Preclinical studies with a variety of NAPs, including REP 2055 and REP 2139,(15, 16) have verified the sequence and sugar modification-independent effects on HBV infection, including the clearance of HBV DNA and HBsAg from both the circulation and the liver.(18, 25, 26) Further, multilog reduction of cccDNA in the liver persists after removal of therapy.(25, 26) Clinical studies with the NAPs REP 2055 and REP 2139(17, 19, 27) in monotherapy have confirmed these results in vivo, including HBsAg loss and seroconversion, HBeAg seroconversion (in subjects who are HBeAg positive), HBV DNA, HBV RNA, and HDV RNA loss (in patients coinfected with HDV). When combined with immunotherapies, such as thymosin α1 and pegIFN, REP 2139-based combination therapy was accompanied by rapid HBsAg clearance and seroconversion; high rates of therapeutic transaminase flares; HBV DNA, HBV RNA, hepatitis B core-related antigen (HBcrAg), and HDV RNA clearance during therapy(19); and high rates of functional cure of HBV and HDV.(19, 28)
The REP 301-LTF study (NCT02876419) investigated the long-term safety and efficacy following therapy with REP 2139-Ca and pegIFN in the REP 301 study (NCT02233075).(19) In the current study, long-term evaluation extended the total follow-up after removal of all therapy to 3.5 years and demonstrated the long-term stability of functional cure of HBV and HDV with no safety issues related to this therapy. Several experimental virologic parameters were additionally analyzed during therapy in the REP 301 and REP 301-LTF studies. The extent of HBsAg reduction during the REP 301 and REP 301-LTF studies was examined using a high-sensitivity HBsAg test capable of detecting HBsAg concentrations in serum as low as 0.005 IU/mL.(29) The role of hepatitis B surface antibody (anti-HBs) in clearing HBsAg was examined using a research assay for HBsAg/anti-HBs immune complexes (ICs). Additionally, changes in serum HBV pregenomic RNA (pgRNA) and HBcrAg were evaluated.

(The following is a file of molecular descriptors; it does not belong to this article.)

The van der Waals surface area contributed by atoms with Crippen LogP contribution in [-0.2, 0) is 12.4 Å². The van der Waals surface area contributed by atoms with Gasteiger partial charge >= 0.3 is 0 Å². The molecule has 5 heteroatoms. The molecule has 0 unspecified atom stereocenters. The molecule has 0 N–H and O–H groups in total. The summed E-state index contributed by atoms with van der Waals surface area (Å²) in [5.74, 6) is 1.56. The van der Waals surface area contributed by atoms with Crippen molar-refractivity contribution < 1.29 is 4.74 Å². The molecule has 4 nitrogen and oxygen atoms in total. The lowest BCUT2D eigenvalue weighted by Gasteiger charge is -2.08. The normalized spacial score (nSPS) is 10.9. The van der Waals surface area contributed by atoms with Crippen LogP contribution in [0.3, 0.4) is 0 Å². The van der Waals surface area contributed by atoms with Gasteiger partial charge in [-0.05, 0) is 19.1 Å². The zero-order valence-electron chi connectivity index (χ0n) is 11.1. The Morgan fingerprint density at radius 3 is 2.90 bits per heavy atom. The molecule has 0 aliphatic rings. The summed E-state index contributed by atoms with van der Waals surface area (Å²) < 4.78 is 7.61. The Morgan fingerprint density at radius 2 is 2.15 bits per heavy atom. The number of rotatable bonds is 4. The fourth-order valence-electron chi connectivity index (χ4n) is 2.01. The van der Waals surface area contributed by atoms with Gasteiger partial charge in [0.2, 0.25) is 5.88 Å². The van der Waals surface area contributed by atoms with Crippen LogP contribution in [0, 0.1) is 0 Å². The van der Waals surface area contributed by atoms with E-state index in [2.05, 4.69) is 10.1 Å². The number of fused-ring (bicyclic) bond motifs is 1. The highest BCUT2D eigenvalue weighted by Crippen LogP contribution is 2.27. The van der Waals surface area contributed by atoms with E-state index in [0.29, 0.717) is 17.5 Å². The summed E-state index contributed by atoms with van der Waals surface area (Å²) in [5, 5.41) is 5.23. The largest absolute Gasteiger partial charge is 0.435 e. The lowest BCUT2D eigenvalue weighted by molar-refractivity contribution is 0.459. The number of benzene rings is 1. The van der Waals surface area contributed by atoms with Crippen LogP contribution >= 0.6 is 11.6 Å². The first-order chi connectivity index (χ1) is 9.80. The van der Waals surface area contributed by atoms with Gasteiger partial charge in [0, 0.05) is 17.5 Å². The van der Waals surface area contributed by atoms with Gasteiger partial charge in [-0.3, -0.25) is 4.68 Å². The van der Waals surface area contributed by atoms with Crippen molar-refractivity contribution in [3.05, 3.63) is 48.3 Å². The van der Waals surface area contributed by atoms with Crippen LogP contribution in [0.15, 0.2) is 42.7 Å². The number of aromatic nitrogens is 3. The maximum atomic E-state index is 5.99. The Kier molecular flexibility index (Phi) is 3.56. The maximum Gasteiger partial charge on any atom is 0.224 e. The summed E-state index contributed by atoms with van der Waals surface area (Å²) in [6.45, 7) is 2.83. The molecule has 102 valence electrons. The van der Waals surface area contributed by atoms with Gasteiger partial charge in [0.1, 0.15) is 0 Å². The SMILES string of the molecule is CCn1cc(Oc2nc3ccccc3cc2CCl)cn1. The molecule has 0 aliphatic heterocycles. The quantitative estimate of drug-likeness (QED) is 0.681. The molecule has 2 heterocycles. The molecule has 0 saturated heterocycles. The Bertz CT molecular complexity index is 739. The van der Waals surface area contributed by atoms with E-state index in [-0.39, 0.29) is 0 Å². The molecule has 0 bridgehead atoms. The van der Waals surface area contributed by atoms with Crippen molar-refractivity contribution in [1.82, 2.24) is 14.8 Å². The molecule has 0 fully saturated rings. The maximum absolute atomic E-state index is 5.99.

Study Design
The REP 301 study was an open-label, nonrandomized study of the safety and efficacy of REP 2139-Ca in monotherapy, transitioning to combination therapy with pegIFN followed by monotherapy with pegIFN in 12 participants with treatment-naive chronic HBV/HDV coinfection.(19) REP 301-LTF was a long-term follow-up study in which 11 of 12 participants completing therapy were evaluated every 6 months for 3 years (for a total of 3.5 years of follow-up). The first visit in REP 301-LTF (6 months from the final 24-week follow-up in the REP 301 study) has been published.(19) The REP 301 protocol has been published,(19) and the REP 301-LTF protocol can be found at http://replicor.com/wp-content/uploads/2020/09/REP301.pdf.
Primary outcomes were the safety and tolerability of REP 2139-Ca + pegIFN therapy over the 3 years of follow-up. Secondary outcomes were maintenance of virologic control of HBV (HBV DNA ≤2,000 IU/mL with normal ALT), functional cure of HBV (HBV DNA TND; HBsAg <0.05 IU/mL), HBsAg seroconversion, and functional cure of HDV (HDV RNA TND with normal ALT). The REP 301-LTF study was conducted at the Toma Ciorbă Infectious Diseases Hospital, and complete data were available in November 2019. The study was compliant with current Good Clinical Practice and the Declaration of Helsinki and approved by the National Ethics Committee and National Medicines Agency of the Republic of Moldova. Protocol deviations